Robert C. Castel

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Robert C. Castel: „DON’T, DON’T, DON’T”

The war in Ukraine has one major issue at the moment: How to dissuade Russia from using the nuclear weapons it has developed for just such an eventuality where their conventional forces collapse, writes our chief correspondent.

President Biden’s infamous „don’t, don’t, don’t” from a few days ago is a gem of self-repeating Arafat rhetoric and bears no resemblance to JFK’s heavyweight threat when he said

„If that’s true, it’s going to be a very cold winter.”

Another mistake President Biden made in the 60 Minutes interview was to put chemical and tactical nuclear weapons in the same basket.

It’s time to face the fact that talking in general terms about „weapons of mass destruction” normalizes nuclear weapons.

Why?

Because all the taboos on chemical weapons have been broken in recent decades.

In Yemen, Namibia, Iraq and most recently Syria. The final nail in the coffin of the chemical warfare taboo was driven by President Obama. When the Syrian regime crossed the “red line” drawn by the US president without a reaction from the hyperpower, the taboo was finally broken.

In the current situation, it would be much more useful to take the issue of chemical weapons out of the basket and concentrate exclusively on nuclear weapons.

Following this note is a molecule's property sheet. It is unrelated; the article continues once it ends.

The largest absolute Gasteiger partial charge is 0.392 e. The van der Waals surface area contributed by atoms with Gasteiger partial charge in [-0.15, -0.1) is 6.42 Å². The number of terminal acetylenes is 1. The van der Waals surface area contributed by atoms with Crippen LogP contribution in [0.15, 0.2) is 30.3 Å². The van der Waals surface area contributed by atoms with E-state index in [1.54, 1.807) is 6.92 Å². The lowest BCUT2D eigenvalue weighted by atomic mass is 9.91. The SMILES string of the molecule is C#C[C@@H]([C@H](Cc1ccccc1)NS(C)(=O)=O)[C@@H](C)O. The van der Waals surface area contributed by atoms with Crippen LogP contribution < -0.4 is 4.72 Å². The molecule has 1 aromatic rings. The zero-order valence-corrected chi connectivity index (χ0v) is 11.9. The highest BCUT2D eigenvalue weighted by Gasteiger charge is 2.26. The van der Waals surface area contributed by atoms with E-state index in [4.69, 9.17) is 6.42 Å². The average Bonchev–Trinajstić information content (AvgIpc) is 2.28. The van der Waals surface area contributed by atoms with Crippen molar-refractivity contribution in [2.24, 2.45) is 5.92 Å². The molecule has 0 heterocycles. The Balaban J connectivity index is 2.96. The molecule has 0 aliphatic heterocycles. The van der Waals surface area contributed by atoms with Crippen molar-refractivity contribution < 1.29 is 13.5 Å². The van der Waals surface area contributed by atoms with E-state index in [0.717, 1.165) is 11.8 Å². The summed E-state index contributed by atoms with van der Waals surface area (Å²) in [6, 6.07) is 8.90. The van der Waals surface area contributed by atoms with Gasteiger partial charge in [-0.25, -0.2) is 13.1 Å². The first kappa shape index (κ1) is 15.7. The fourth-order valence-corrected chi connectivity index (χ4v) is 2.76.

If we really want to deter the Russians, the West must provide Ukraine with a “nuclear umbrella,” a credible promise that a nuclear strike on Ukraine will be met with a nuclear strike.

Provided we’re seriously considering it.

If not, it is better to exercise the right to silence and try to deter Russia with the tactic of deliberate “nuclear ambiguity.”

President Biden has missed even that opportunity.

Instead, we got the nuclear equivalent of the „minor incursion” of January 19. That is, the US response will be determined by the size of a potential Russian nuclear strike. The effectiveness of this recurrent motif of Biden’s deterrence policy was demonstrated on February 24.

If Ukraine is not placed under the West’s nuclear umbrella as soon as possible, the Russians may interpret President Biden’s speech as giving them virtual carte blanche to use nuclear weapons, provided they do not overplay their hand.

Beyond the nuclear issue, this is also a measure of the West’s commitment.

If we don’t give Ukraine Western tanks, long-range strike equipment or a nuclear umbrella, it is very clear who was the first to swerve in this escalating game of „chicken.”

So we should not be surprised if the 21st century is the century of nuclear war.

Why would it not be?

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